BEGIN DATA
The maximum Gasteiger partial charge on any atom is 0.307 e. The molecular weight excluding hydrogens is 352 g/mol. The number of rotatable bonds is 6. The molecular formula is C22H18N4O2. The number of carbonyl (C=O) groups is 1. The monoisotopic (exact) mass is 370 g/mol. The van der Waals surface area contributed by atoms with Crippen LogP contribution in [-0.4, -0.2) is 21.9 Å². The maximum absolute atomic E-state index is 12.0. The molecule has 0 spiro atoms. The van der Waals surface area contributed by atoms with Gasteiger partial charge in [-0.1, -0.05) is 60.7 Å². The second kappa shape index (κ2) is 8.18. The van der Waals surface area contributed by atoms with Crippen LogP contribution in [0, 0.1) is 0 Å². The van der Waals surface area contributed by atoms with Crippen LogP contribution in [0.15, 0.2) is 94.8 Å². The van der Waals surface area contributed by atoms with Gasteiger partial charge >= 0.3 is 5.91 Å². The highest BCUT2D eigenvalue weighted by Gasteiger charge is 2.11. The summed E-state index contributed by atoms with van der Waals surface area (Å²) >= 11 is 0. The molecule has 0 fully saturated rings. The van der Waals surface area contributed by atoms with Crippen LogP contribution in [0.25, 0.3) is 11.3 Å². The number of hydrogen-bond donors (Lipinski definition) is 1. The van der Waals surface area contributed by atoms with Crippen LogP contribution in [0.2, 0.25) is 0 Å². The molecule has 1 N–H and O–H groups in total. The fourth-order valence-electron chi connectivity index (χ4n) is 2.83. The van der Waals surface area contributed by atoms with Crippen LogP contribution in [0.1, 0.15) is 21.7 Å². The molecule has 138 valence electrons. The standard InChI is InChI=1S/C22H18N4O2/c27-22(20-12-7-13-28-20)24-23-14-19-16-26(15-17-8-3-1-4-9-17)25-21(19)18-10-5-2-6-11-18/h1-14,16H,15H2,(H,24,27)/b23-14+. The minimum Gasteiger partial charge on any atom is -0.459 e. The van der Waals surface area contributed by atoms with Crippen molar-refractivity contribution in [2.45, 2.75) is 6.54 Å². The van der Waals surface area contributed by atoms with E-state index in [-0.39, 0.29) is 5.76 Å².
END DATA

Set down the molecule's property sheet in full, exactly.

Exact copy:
The maximum Gasteiger partial charge on any atom is 0.307 e. The molecular weight excluding hydrogens is 352 g/mol. The number of rotatable bonds is 6. The molecular formula is C22H18N4O2. The number of carbonyl (C=O) groups is 1. The monoisotopic (exact) mass is 370 g/mol. The van der Waals surface area contributed by atoms with Crippen LogP contribution in [-0.4, -0.2) is 21.9 Å². The maximum absolute atomic E-state index is 12.0. The molecule has 0 spiro atoms. The van der Waals surface area contributed by atoms with Gasteiger partial charge in [-0.1, -0.05) is 60.7 Å². The second kappa shape index (κ2) is 8.18. The van der Waals surface area contributed by atoms with Crippen LogP contribution in [0, 0.1) is 0 Å². The van der Waals surface area contributed by atoms with Crippen LogP contribution in [0.15, 0.2) is 94.8 Å². The van der Waals surface area contributed by atoms with Gasteiger partial charge >= 0.3 is 5.91 Å². The highest BCUT2D eigenvalue weighted by Gasteiger charge is 2.11. The summed E-state index contributed by atoms with van der Waals surface area (Å²) >= 11 is 0. The molecule has 0 fully saturated rings. The van der Waals surface area contributed by atoms with Crippen LogP contribution in [0.25, 0.3) is 11.3 Å². The number of hydrogen-bond donors (Lipinski definition) is 1. The van der Waals surface area contributed by atoms with Crippen LogP contribution in [0.2, 0.25) is 0 Å². The molecule has 1 N–H and O–H groups in total. The fourth-order valence-electron chi connectivity index (χ4n) is 2.83. The van der Waals surface area contributed by atoms with Crippen LogP contribution in [0.1, 0.15) is 21.7 Å². The molecule has 138 valence electrons. The standard InChI is InChI=1S/C22H18N4O2/c27-22(20-12-7-13-28-20)24-23-14-19-16-26(15-17-8-3-1-4-9-17)25-21(19)18-10-5-2-6-11-18/h1-14,16H,15H2,(H,24,27)/b23-14+. The minimum Gasteiger partial charge on any atom is -0.459 e. The van der Waals surface area contributed by atoms with Crippen molar-refractivity contribution in [2.45, 2.75) is 6.54 Å². The van der Waals surface area contributed by atoms with E-state index in [-0.39, 0.29) is 5.76 Å².